There are still thousands of marches and actions planned in more than 150 countries that will go ahead as planned, Ruby-Sachs said, noting, “Now it’s even more important for people everywhere to march on the weekend of November 29th on behalf of those who can’t, and show that we are more determined than ever to meet the challenges facing humanity with hope, not fear.”
Jamie Henn, communications director for 350.org, confirmed the dispiriting news. “We won’t be marching, but will be looking for other creative ways people can still make their voices heard in Paris,” Henn said in email to Rolling Stone.
Just to be clear: groups like Avaaz and 350.org are exactly the same organizations who a month ago were promising the “largest climate civil disobedience ever”, the same organizations who told us that it was absolutely pivotal for the future of humanity that we get a good deal out of COP21, and that they would put everything they had on the line to achieve that agreement. These very same organizations voluntarily entered into negotiations with the police over whether they should be allowed to engage in civil disobedience, and when the cops gave them a stern “Non!”, they folded completely.
This is nothing less than a total abandonment of the largely grassroots movement that these organizations have pretensions of leading.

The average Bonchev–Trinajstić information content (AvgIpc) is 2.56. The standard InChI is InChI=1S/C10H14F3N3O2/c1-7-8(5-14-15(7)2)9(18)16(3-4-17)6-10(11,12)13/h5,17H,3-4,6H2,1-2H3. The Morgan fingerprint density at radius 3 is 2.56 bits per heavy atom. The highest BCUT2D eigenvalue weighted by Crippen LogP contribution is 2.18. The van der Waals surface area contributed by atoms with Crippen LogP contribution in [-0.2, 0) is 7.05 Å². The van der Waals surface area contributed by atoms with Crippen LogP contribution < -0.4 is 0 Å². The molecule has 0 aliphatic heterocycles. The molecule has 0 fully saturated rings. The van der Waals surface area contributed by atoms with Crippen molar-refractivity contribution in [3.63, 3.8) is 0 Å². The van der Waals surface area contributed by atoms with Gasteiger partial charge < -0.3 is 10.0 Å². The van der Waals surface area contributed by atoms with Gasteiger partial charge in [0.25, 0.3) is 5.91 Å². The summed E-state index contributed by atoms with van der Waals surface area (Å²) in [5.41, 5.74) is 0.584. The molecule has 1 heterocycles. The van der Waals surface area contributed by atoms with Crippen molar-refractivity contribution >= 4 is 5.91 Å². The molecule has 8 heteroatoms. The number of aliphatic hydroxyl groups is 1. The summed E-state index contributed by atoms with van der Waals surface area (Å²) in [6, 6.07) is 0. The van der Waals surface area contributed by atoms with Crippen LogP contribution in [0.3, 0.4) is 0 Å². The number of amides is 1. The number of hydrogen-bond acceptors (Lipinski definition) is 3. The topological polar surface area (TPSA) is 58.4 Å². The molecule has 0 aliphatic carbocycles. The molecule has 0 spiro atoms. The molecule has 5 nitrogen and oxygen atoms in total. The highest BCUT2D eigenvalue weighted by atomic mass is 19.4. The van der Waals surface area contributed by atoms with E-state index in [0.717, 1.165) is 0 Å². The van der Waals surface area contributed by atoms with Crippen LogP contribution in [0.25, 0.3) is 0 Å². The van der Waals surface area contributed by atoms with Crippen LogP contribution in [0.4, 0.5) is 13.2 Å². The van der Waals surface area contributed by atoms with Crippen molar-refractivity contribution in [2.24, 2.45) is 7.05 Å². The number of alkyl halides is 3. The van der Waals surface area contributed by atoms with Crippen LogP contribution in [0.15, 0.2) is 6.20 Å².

And, understandably, a lot of people are pretty upset with this turn of events.
As I’ve said in this space before, I strongly feel that the way forward for the environmental movement is a campaign of widespread, disruptive civil disobedience. Capital must know that there is a price to be paid for inaction.
This movement can’t wait for official permission to work towards its aims, because it’ll never get that permission. The Paris protests were always going to be heavily policed, and every effort was always going to be made to keep the peoples of the world from having their voices heard at the conference.
The very purpose of holding such a massive gathering was to push back against this elitist insularity, to force the perspectives and ideas of widely disparate groups into public awareness through sheer force of numbers.
Now, with that effort in jeopardy, it’s time to push forward, despite the abandonment of the big green organizations, and bring the voices of the people to the streets of Paris during COP21.
The force of numbers is a powerful one, and, official bans notwithstanding, there will be protests in Paris. They will last longer and be more effective if large numbers of people turn out, despite the abandonment of the big green orgs.
So here’s hoping for a doozy of a protest in Paris next week. Here’s hoping that the organizers’ initial predictions come true, and it is the biggest climate civil disobedience action of all time. Solidarity to all those taking to the streets of Paris in the weeks to come!